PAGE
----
If your travels take you south through the Sunshine State, past theme parks and sugar cane fields, past the last cross-state highway, then west of the throbbing population centers of the Gold Coast through tomato and squash fields filled with farm workers toting heavy baskets, then you will have arrived at Everglades National Park. Your two-lane road will lead you through the River of Grass and a wonderland of vistas like you have never seen. There are several jewels, or stops, along the 38 mile drive from the Coe Visitor Center to Flamingo. One of my favorites is Pa-hay-okee Trail and Overlook.
The boardwalk loop skirts one of the teardrop tree-islands along the eastern side of Shark River Slough. As a result, visitors have the opportunity to observe at least three different habitats, freshwater marl praire with its waving fields of sawgrass, cypress, and hardwood hammock. Pa-hay-okee is Seminole for grassy waters. During most of the year, varying levels of water flow across this piece of pristine wilderness, but this is the end of the dry season and there’s not a drop to be found. Still, the rising sun revealed a world of beauty. As we began our 1/4 mile hike, the scent of fresh magnolia blooms filled the air.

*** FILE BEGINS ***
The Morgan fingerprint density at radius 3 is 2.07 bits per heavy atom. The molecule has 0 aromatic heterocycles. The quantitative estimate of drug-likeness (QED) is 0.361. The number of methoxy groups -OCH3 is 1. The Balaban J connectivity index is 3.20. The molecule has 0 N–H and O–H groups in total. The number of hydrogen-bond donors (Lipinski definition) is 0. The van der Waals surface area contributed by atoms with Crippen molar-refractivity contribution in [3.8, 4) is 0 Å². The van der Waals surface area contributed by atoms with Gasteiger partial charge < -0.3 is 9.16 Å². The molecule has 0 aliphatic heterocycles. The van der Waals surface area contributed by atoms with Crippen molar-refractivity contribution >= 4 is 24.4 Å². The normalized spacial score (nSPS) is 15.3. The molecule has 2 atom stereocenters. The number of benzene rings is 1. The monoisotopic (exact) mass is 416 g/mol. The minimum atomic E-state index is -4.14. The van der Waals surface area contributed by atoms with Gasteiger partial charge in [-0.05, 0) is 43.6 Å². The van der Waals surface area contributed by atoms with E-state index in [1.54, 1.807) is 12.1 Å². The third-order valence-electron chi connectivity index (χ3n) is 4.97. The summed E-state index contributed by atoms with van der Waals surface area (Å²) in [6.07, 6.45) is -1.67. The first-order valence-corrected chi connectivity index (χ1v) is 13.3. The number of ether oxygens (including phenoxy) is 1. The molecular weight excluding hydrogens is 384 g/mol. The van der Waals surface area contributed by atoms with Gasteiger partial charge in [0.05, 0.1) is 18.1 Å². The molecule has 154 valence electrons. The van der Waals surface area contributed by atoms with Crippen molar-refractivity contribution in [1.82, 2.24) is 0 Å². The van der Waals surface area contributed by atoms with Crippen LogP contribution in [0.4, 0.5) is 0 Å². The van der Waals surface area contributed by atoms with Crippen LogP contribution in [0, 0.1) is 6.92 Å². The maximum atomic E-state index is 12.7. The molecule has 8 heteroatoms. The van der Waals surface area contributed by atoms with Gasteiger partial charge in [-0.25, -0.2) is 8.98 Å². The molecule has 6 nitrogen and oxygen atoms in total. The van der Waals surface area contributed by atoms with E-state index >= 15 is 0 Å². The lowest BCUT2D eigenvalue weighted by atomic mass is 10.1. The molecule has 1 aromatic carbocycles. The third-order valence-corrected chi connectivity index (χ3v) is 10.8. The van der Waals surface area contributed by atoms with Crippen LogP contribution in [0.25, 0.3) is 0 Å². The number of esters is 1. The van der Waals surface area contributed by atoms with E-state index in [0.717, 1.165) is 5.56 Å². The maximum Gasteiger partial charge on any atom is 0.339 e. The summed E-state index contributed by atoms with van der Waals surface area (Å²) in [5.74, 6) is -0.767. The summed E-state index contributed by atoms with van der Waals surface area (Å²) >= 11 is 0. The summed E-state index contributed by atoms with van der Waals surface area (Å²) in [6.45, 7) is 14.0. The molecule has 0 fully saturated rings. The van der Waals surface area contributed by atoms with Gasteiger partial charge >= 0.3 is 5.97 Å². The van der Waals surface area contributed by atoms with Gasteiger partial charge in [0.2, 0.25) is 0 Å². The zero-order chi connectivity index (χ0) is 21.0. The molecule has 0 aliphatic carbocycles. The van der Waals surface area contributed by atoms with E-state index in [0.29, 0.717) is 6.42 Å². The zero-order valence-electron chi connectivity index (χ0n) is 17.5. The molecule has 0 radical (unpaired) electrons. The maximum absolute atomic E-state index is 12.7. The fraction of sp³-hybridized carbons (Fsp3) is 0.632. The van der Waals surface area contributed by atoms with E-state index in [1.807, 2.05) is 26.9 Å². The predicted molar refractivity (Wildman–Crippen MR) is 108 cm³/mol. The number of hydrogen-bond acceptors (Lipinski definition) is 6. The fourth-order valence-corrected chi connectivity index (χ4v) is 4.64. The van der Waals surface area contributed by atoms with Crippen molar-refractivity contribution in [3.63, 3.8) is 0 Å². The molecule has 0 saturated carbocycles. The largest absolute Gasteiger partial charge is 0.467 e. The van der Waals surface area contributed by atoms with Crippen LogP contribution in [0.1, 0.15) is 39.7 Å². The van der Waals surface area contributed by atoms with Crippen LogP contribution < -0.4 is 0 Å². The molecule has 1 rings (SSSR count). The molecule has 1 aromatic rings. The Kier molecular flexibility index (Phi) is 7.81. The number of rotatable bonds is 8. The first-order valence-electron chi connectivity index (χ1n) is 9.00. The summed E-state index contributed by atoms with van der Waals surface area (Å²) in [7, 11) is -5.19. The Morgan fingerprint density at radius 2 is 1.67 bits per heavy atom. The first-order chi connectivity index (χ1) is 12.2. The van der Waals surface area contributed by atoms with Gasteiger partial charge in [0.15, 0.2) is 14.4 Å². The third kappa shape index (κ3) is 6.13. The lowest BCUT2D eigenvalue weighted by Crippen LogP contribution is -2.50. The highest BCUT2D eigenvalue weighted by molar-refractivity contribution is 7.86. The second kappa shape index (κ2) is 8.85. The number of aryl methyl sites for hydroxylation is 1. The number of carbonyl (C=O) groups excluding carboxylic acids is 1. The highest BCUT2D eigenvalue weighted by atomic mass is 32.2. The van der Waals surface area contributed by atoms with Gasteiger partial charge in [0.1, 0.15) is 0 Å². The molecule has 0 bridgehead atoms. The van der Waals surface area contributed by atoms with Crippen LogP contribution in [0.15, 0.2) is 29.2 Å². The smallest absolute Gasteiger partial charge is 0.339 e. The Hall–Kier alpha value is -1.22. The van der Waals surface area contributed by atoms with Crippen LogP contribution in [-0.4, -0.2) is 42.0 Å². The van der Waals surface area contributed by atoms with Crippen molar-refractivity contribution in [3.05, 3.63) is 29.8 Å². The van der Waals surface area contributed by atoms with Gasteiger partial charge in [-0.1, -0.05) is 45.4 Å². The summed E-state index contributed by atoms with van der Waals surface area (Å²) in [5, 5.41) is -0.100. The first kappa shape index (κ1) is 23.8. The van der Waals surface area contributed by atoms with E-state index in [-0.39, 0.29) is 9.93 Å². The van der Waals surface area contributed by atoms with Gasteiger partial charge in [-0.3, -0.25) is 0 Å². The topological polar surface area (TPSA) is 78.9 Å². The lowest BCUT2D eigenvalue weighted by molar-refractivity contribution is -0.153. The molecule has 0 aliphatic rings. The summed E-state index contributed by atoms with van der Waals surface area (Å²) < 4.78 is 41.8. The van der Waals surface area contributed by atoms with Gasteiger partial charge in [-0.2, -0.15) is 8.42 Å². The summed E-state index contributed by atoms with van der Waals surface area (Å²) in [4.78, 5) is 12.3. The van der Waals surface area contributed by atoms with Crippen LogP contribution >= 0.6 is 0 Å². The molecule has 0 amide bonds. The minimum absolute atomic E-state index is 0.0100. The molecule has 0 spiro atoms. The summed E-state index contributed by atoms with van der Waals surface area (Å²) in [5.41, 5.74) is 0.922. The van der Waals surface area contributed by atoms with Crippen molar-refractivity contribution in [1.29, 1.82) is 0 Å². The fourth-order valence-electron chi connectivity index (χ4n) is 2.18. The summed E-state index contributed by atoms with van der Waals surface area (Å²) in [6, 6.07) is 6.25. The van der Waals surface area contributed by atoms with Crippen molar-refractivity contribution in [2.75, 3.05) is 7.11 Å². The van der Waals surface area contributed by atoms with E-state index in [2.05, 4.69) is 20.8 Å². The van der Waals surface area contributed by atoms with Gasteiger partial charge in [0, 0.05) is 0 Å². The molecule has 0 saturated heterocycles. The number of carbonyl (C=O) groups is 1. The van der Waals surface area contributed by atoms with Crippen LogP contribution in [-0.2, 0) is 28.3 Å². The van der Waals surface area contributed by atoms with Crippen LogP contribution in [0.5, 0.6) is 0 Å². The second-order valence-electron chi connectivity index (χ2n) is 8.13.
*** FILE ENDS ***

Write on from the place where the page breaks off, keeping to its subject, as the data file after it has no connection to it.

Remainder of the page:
Wildflowers and sedges pushed their way through the dry paraphyton substrate. Hidden therein, a multitude of plant and animal organisms await the summer rains that liberate life.
A Red-shouldered Hawk searched for prey from the vantage point of a Cypress tree.
We had the trail all to ourselves. After enjoying the lower portion of boardwalk, we climbed steps leading to the Overlook.
There we gazed north across miles of the River of Grass. Birds flew overhead. At the overlook and in the general area, we saw a Cardinal, Green Heron, Snowy Egret, Great Blue Heron, Great Egret, White Ibis, a pair of Sandhill Cranes, and a Swallow-tailed Kite.
The observation platform boarders a stand of Cypress. Bromeliads adorn their trunks and branches spicing their new green leaves with flames of red.
Bird songs punctuated the air, some familiar and some new to our ears. The artist of one such melody soon appeared with his bride. A pair of Great Crested Flycatchers wove in and out of branches of Gumbo Limbo and Cypress in what appeared to be a wedding dance. One of the birds always had a bit of nesting material securely clamped in its beak while the other raised its crest. Neither seemed concerned by our presence.
Later we spotted another flycatcher, a lone Eastern Kingbird. This bird perched far enough away that I had to use my 500mm lens. This lens tends to be a bit soft at its farthest reach.
I hope that this Pa-hay-okee sample has whetted your taste for visiting this unique ancestral home of Seminole Native Americans. It is easy to see why they would have chosen this place. For me its a welcome respite from the pressures of life; an island of peace in a troubled world.